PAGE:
McCutcheon’s report focuses on the campaign post Calk won and the roles in the Army for which he was considered, and does not specifically discuss his desire to run a large federal agency. However, the remuneration expert is discussing cabinet members’ financial prospects and also appears to be mistakenly categorizing the position of Army Secretary as a Cabinet post.
McCutcheon studied the career paths of several new Army secretaries. He noted that Sec. David Fanning converted that position into a $ 1,000,000 per year job as director of the Aerospace Industries Association. Fanning’s predecessor, ex-rep. John McHugh (RN.Y.) joined the K&L Gates law firm after working at the Pentagon. McHugh probably earned more than $ 400,000 in the lobbying position, the expert said.
McCutcheon also concluded that Kalk’s appointment to an economic advisory board for the Trump campaign was worth “well over $ 1,000” because of the social status, connections, and publicity that came with such a service. The expert said the cost that participants in such a panel are willing to pay out of their own pocket shows the value of such an appointment.
When former White House communications director Anthony Scaramucci took the witness stand last week, prosecutors got him to point out that the appointment to the advisory group would expand Calks Cache.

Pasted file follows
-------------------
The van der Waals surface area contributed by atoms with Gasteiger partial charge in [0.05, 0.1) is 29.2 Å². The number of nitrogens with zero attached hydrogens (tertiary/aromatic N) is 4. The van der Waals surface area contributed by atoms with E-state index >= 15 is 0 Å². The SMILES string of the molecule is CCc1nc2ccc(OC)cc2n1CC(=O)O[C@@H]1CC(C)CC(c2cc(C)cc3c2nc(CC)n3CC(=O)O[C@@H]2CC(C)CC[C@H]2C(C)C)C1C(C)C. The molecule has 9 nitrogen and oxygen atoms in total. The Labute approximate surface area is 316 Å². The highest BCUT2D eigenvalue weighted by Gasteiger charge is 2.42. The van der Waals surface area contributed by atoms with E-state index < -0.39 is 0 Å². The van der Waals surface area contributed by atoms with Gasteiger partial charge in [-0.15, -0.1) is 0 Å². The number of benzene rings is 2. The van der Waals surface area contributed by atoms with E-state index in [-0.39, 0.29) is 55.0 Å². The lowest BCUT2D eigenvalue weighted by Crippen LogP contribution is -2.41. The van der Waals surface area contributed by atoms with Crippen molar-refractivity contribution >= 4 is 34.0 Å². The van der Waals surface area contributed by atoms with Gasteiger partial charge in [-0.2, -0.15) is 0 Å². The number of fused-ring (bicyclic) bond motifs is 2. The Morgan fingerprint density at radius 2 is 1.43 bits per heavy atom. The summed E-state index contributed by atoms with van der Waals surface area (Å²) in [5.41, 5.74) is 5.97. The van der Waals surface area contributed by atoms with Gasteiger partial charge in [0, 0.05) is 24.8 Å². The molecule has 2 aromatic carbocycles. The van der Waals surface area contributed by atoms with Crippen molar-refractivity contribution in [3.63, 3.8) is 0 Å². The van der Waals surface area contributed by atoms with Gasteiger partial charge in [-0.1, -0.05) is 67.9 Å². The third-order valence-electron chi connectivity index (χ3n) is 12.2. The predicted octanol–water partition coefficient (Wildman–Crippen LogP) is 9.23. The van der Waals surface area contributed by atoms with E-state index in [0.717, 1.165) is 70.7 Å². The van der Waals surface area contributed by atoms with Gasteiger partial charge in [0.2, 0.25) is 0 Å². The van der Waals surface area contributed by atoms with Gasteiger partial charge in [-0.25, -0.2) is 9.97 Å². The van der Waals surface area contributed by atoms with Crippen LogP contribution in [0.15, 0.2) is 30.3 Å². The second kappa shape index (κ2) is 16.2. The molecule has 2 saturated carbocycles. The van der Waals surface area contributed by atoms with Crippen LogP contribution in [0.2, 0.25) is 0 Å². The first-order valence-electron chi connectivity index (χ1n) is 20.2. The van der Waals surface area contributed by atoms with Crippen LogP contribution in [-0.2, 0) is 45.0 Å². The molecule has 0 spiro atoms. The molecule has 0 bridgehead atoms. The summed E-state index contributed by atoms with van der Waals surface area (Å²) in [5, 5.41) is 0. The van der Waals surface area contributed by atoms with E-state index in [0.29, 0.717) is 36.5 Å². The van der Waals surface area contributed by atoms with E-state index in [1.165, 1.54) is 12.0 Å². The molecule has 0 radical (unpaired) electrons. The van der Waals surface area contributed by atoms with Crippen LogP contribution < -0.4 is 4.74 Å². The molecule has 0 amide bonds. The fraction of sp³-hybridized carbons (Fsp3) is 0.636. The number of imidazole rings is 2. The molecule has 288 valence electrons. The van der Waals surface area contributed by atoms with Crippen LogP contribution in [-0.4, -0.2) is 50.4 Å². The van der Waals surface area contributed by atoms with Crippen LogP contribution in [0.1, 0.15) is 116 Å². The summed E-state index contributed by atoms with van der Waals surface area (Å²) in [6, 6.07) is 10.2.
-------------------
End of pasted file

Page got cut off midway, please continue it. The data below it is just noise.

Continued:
“It’s a prestigious thing,” said Scaramucci.
McCutcheon acknowledged that high-profile U.S. government jobs don’t always help the reputations of those who hold them. “Some officers are disgraced,” he noted.
Prosecutors said their expert McCutcheon had testified in multiple lawsuits on compensation issues, but they did not list previous assignments attempting to determine the value of an alleged bribe.
“For a long-standing executive compensation expert, it is certainly permissible to make qualitative judgments about the value of prestigious positions based on his experience in evaluating candidates and formulating compensation packages,” wrote prosecutors.
Calk’s main defense is that there is no link between the job he was looking for and the loan to Manafort, but his attorneys have also denied whether Manafort’s help was exceptional and whether it has any discernible financial value.